Head Gardener Update Archive
Head Gardener's Update....March 2017
Many of the members are saying that the garden is looking in the best shape ever at this stage of the year. Certainly the land looks well prepared and as weed free as I can remember, I am hoping this will be the first year we do not need to rotovate, and we are able to use more no dig principles than ever.
The winter crops overall have been very good, with the exception of some very small Brussels Sprouts. We are still cropping Carrots and Parsnips from the ground, the latest we have ever done this, and with very little damage to the crop. We have had a bumper crop of Curly Kale, plenty of Savoy Cabbages and recently a small but steady supply of Purple Sprouting Broccoli. There is an abundance of Salad in the polytunnels and outdoor Radicchio supplemented this until very recently. Having cropped Leeks for over 5 month we have left the remaining variety Bandit for 5 weeks to fill out, which they have done and we have started cropping again.
We have grown White Sprouting Broccoli for the first time and have had excellent results.
The outdoor spring planting has started since the middle of March. 3 beds of onion sets have been planted. Summer Broad Beans have been sown to follow on from the autumn sown variety. Rocket potatoes have been planted using no dig principles, quick and easy to plant into the manure which has been put on the soil surface. They will be topped up with compost and manure. Accent potatoes have been planted, which means we have 50kg of First Early potatoes in the ground.
The forced Rhubarb, in spite of the attention of the slugs has been delicious.
In the polytunnel Spinach, Calabrese, Peas, Turnips, Kohl Rabi, Summer Cabbages, Parsley, Dill Coriander, Beetroot, Radishes, a range of Lettuces, Spring Onions and Red Onions have been sown and germinated. Soon many of these will be planted out under fleece into the garden. In propagators at members’ homes Tomatoes, Peppers and Aubergines have been started.
In the fruit garden new raspberries and extra rhubarb have been planted. An extra Quince and another Victoria plum have been added too. They have been winter pruned and at the moment there is a mass of blossom coming out. They look superb.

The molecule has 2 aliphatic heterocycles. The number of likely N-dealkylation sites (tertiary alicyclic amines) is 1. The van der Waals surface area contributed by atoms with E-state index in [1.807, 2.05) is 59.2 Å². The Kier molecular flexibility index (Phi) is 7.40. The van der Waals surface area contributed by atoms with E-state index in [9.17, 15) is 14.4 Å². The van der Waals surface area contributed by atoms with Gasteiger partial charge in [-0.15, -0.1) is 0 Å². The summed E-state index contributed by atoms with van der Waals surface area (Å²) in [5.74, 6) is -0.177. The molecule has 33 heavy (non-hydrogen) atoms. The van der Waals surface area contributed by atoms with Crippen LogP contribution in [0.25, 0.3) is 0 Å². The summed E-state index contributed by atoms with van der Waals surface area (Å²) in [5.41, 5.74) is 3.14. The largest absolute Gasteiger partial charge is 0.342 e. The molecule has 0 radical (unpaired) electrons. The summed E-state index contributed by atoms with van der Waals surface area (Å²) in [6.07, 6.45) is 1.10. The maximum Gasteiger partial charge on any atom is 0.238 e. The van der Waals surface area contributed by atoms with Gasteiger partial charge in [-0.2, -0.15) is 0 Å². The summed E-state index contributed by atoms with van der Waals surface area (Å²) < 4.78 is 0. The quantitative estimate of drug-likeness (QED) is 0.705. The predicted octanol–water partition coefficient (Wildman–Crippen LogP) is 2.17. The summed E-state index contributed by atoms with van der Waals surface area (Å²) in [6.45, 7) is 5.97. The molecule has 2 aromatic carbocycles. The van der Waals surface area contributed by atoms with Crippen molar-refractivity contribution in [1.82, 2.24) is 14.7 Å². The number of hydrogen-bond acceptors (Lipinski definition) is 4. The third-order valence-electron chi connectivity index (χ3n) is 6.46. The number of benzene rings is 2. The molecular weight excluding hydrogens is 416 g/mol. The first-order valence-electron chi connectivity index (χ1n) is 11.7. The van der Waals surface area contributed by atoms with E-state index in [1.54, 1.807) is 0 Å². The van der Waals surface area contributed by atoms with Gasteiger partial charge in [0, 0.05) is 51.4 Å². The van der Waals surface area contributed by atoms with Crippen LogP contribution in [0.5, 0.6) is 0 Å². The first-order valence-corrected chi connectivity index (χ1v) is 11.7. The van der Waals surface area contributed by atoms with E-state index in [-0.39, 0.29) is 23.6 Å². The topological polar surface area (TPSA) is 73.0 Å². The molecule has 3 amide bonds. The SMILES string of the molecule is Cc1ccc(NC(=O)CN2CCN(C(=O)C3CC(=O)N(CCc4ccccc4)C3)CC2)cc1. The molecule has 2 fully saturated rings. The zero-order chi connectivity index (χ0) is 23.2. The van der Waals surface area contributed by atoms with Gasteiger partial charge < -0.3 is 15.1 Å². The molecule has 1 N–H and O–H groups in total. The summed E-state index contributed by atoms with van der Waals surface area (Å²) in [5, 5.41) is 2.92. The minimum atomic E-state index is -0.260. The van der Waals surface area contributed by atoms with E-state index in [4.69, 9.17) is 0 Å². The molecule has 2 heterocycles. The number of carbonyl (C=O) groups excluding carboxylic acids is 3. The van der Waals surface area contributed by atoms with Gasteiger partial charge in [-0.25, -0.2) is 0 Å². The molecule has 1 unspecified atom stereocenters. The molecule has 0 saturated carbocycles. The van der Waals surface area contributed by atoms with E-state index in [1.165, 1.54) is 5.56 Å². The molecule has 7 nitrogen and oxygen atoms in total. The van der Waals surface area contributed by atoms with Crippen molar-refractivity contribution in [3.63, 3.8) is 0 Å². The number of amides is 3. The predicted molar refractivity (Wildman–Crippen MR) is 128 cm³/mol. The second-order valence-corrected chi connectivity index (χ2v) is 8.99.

In the cutting flower garden members have been having a mass of daffodils to buy. The delphiniums are admired, no slug damage and all grown without the use of slug pellets. We anticipate another great year, the flowers in 2016 were magnificent.
The season is definitely in full swing.
Head Gardener's Update....November 2016
After a dreadful start to the summer, August and September’s weather has enabled us to have a glorious late summer crop of vegetables. In the middle of October we were able to sell 25 different vegetables to our members, including Tomatoes, Courgettes and French Beans.
I personally missed the period from Mid-August to Mid-September recovering from a knee replacement operation but the boxes of vegetables delivered to my door were superb. The Sweet Corn was as sweet and delicious as one could possibly hope for. The tomatoes in the polytunnel were enormously prolific, Sungold, Shirley and Sakura were all magnificent.
Cucumbers both short (Passandra) and long (Femspot) produced over a long period. Although I am not a great fan of huge vegetables we have Cabbages that reached 5 kilos in weight and Swedes 3 kilos. We have the best Celeriac we have ever grown and many more Romanesco cauliflowers than ever before.
The potting shed has already given the garden an extra dimension, including meetings and as above, a great talk by Rob Grist. We also now have a cool but frost free storage space for a number of the vegetables we have cropped. Autumn planted onions, summer planted onions, shallots, garlic, potatoes, red and white cabbages, squashes, pears and apples have found a home in the potting shed this year.